As a gamemaster, you must never discount that player motivation will often trump character motivation. Sure, everyone likes to brag about games with “deep roleplaying” and “staying in-character” and most of the time experienced roleplayers have little trouble separating their desires from the character’s. However, sometimes there’s a carrot dangling that no player can resist breaking character to grab.
In our last game, the carrot was a handful of Gobstoppers. In the last encounter of the session on Sunday, the party found themselves in front of a crowd of charging villagers who were being run down by marauding orcs. They were tasked with intercepting the orcs and holding them off while a ferry slowly crossed the river to pick up the villagers. To represent the villagers, we used Gobstoppers that one player had on hand since they were plentiful and easily identifiable on the board.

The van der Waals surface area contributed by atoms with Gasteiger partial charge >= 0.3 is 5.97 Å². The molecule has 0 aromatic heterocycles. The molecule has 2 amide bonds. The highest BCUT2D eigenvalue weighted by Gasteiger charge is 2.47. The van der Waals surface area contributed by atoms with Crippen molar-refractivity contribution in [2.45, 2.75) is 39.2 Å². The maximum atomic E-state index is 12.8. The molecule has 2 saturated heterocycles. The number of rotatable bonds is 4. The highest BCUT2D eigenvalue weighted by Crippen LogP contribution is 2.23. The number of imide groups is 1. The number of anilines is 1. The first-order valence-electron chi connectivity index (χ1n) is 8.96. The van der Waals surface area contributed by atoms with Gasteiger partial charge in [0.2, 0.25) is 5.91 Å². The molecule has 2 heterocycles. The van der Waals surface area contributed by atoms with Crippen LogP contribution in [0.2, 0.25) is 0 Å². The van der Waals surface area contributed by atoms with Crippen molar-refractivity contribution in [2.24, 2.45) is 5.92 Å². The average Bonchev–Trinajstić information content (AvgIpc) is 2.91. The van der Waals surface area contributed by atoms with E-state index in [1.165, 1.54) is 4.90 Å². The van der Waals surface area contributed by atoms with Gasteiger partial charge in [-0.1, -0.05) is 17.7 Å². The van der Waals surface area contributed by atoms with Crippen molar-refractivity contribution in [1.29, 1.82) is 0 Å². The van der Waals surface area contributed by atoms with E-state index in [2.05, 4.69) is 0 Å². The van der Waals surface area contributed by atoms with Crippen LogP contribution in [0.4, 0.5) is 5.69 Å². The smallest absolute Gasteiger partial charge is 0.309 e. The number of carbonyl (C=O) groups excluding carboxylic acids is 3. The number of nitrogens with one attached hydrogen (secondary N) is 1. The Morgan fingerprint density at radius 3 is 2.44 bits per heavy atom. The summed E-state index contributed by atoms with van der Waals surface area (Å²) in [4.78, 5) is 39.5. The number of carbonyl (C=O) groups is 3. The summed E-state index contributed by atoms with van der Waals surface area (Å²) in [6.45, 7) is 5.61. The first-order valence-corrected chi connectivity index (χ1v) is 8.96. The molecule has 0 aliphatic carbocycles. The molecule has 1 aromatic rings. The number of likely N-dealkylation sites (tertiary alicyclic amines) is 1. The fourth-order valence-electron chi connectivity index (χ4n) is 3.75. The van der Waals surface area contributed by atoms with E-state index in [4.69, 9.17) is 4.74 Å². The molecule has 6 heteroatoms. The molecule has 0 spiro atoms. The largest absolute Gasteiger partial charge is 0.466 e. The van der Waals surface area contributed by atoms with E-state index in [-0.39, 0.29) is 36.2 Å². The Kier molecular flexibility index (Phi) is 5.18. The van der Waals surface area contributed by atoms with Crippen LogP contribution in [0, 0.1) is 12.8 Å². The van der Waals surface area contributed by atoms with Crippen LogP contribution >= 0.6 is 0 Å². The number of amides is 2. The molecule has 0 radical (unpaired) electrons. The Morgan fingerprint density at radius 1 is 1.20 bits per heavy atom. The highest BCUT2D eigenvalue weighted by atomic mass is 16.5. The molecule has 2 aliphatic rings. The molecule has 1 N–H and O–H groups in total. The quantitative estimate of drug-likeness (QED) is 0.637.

The orcs started right behind the villagers and quickly began their slaughter. As the Gobstoppers were pulled from the table, the players immediately ate them. With this, I set a bad precedent by positively reinforcing the death of the villagers. I think the potential reward of sweets lulled our heroes into laziness, as far more villagers found themselves eaten by players than I had imagined. It wasn’t a complete slaughter, but it was close.
Plus, I barely got any! I should have let the PCs eat the ones they saved and taken the ones the orcs killed for myself. That’s the only fair way to resolve such a fight, right?
Next time we use food as miniatures I think I’m going institute the Riddick rule: You keep what you kill.
As a GM, always keep in mind that you must appease both the character and their player. If you can’t do that and the two come into conflict, be ready for the player’s needs and wants to take precedence.
Alternatively, just don’t use food as a gaming prop.